NEW BRITAIN - State Rep. William Petit Jr., R-Plainville, sat down with more than a dozen area residents at Gaffney Elementary School Monday night to discuss, over pizza, issues including highway tolls, Puerto Rican students in New Britain schools and marijuana.
Petit said that, as the legislature prepares to reconvene on Feb. 7, 90 percent of the conversations he noted among fellow lawmakers before the end of the last session dealt with getting the state’s fiscal house in order.
However, he said, that did not mean that there were no other hot-button issues. One that Petit singled out was price gouging on medications and medical supplies, such as the EpiPens used by some diabetics. He said he would try to get a law in place preventing the practice.
“I have held these events here, at Diloreto School and elsewhere, and the most common topics are typically taxes, the state debt, tolls and the legalization of marijuana,” said Petit. “Especially in the last six months with the revenue shortfalls, tolls have come up a lot.”
One of the many questions Petit received Monday night, posed by former correctional officer Carmelo Rodriguez Jr., concerned what could be done to aid New Britain’s schools, which have taken in 250 Puerto Rican students in the wake of last year’s calamitous hurricanes. Rodriguez said that the schools didn’t expect to have to budget for these additional students, who still are unable to return home.
“It has been 130 days and many towns are still without light or water in Puerto Rico,” said Rodriguez.
“Hopefully, we will receive some help from the Education Committee and Appropriations Committee,” said Petit. “With New Britain taking in 250 students, this is one of the highest numbers in the state. In Plainville, they have only taken in six to 10 students, so they don’t need as much money.”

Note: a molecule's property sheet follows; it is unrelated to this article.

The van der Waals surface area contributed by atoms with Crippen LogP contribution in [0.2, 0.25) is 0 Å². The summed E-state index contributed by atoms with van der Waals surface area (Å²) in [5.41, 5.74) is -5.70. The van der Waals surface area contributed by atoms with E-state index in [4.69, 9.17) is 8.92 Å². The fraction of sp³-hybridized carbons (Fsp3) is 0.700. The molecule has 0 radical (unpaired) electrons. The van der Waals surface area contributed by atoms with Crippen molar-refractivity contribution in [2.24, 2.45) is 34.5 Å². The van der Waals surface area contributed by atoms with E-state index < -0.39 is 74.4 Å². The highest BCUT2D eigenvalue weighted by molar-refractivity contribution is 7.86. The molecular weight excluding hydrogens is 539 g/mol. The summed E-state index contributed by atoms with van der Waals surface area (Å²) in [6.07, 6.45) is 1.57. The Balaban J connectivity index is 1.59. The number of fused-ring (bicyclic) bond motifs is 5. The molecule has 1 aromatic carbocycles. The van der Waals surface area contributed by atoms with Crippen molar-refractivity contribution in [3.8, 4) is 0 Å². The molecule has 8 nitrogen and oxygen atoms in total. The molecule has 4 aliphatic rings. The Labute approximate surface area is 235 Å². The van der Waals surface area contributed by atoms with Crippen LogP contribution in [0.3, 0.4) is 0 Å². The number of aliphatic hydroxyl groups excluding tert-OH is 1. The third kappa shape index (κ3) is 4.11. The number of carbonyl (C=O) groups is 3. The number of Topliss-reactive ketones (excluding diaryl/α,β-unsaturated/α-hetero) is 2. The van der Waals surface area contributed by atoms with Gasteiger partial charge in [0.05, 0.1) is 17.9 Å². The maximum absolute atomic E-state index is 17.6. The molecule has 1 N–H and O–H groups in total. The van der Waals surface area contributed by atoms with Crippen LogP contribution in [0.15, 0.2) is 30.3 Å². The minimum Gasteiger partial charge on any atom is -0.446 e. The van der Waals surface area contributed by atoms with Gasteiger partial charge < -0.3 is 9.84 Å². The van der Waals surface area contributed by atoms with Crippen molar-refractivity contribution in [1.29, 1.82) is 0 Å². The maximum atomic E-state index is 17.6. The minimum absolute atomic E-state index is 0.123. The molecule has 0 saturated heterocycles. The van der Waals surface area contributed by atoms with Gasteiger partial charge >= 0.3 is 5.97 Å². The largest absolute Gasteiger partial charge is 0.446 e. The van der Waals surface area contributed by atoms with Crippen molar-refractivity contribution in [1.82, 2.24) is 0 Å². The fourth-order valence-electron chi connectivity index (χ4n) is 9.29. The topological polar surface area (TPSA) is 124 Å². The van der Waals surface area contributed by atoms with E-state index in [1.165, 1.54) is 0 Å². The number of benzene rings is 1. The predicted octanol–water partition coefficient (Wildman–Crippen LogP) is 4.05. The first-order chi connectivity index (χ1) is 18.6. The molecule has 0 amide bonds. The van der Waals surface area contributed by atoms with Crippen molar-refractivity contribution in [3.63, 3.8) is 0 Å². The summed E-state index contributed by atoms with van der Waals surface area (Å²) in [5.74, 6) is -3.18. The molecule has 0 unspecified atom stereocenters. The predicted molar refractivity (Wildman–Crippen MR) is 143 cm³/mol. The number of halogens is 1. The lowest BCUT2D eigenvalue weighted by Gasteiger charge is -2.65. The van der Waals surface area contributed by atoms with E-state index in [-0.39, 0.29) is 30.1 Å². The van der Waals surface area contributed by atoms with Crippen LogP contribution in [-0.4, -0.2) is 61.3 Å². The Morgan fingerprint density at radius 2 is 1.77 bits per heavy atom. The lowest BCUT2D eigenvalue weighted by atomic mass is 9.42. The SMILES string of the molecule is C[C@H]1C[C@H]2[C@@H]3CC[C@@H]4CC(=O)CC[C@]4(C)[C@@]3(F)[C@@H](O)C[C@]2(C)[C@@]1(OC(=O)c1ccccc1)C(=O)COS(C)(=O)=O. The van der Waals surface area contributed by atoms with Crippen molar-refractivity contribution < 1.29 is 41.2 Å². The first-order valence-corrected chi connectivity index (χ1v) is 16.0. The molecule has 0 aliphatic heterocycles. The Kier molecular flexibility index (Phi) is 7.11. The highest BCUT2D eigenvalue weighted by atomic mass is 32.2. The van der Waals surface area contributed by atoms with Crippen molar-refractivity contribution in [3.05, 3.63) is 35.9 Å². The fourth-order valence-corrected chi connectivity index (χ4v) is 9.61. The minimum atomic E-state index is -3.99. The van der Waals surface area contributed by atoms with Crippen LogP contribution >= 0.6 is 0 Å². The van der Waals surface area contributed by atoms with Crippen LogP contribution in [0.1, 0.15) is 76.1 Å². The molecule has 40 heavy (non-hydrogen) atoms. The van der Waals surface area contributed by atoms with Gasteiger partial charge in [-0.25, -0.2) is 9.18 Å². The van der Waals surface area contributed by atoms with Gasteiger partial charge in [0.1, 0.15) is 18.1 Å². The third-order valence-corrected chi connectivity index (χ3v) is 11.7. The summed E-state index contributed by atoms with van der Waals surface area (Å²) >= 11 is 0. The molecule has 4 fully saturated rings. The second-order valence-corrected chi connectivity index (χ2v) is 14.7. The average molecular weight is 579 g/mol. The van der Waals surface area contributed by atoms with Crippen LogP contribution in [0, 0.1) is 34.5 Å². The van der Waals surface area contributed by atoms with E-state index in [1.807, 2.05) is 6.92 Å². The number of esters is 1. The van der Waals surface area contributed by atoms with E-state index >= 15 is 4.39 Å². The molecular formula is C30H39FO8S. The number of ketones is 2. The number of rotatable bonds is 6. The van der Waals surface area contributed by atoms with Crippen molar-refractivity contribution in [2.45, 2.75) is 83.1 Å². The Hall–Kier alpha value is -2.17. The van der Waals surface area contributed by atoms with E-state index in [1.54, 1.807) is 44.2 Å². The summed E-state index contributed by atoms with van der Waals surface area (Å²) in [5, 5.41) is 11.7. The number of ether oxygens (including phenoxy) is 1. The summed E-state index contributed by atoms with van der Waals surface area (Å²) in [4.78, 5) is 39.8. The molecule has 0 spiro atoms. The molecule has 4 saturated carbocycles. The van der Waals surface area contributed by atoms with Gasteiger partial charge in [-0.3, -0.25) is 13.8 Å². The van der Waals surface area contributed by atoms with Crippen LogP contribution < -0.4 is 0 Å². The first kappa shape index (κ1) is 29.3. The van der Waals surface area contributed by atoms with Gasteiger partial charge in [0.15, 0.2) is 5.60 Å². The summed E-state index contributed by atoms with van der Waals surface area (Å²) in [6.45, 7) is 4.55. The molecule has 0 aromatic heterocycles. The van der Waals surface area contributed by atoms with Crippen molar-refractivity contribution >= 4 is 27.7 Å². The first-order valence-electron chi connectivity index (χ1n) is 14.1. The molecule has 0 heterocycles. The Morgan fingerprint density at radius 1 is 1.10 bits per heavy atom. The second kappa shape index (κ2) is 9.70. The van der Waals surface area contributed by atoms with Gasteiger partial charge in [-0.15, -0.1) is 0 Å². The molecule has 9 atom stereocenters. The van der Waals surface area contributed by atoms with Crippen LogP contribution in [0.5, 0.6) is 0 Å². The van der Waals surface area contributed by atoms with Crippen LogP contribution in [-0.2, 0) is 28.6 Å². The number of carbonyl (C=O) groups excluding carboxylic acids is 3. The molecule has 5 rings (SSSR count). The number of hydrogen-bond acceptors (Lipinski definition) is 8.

Petit praised the Hispanic Caucus, which he said has put forth a grassroots effort to send volunteers to Puerto Rico to help with passing out supplies.
“I encourage all of you to contact our federal representatives on this issue and see what can be done about getting more aid for Puerto Rico,” he said.
Petit later explained the divide on the issue of tolls. One side, he said, favors tolls as a way to replenish the state’s transportation fund and keep repair projects on roads and bridges going. But others consider tolls to be a “regressive tax” that more heavily impacts lower income workers. He added that if tolls were to be instituted on the state’s major highways, congestion and wear on back roads might increase.
“If tolls do come, they won’t be just for out-of-state travelers or on the borders,” he said. “Out-of-state travelers only account for 30 percent of who is on the road.”
On marijuana, Petit said he could not favor complete legalization of the drug for recreational purposes until he understands more about the impact such a move would have.
“The pro-marijuana lobby estimates that legalizing and taxing marijuana could generate $180 million to $200 million a year in revenue,” said Petit. “However, those that are against it point out three things. One, that brains are not fully developed until the age of 25 and that regular marijuana use before then could cause lasting impacts to IQ and decision-making abilities. Second, in some cases, it appears to precipitate psychosis, delusions and schizophrenia. Lastly, there is a concern of how driving under the influence could increase. With marijuana, there is no good way to test how high someone is. THC levels doesn’t correlate well into the impact on the body.”
Petit was challenged on the issue by Terry Neil, who said that the public health impact of marijuana would not be as severe as those associated with smoking tobacco or drinking alcohol.
“I think that the issues to public health don’t outweigh the benefits of legalization,” said Neil. “If we make it legal, we yank the rug out from under the prohibition crime gangs that have cropped up.”
“I can’t say that I disagree from a libertarian stance of ‘Do what you want in your own home as long as you aren’t hurting anybody,’” Petit replied. “However, that is a bit harder to say on the public health side.”
Another attendee later asked Petit to talk about some positive things coming out of the legislature. Petit named the creation of a bonding cap and the phasing out of taxes on pensions and Social Security by 2019.
Pizza for this “Pizza and Politics” event was provided by West Main Pizza of Plainville.
Brian M. Johnson can be reached at 860-973-1806 or firstname.lastname@example.org.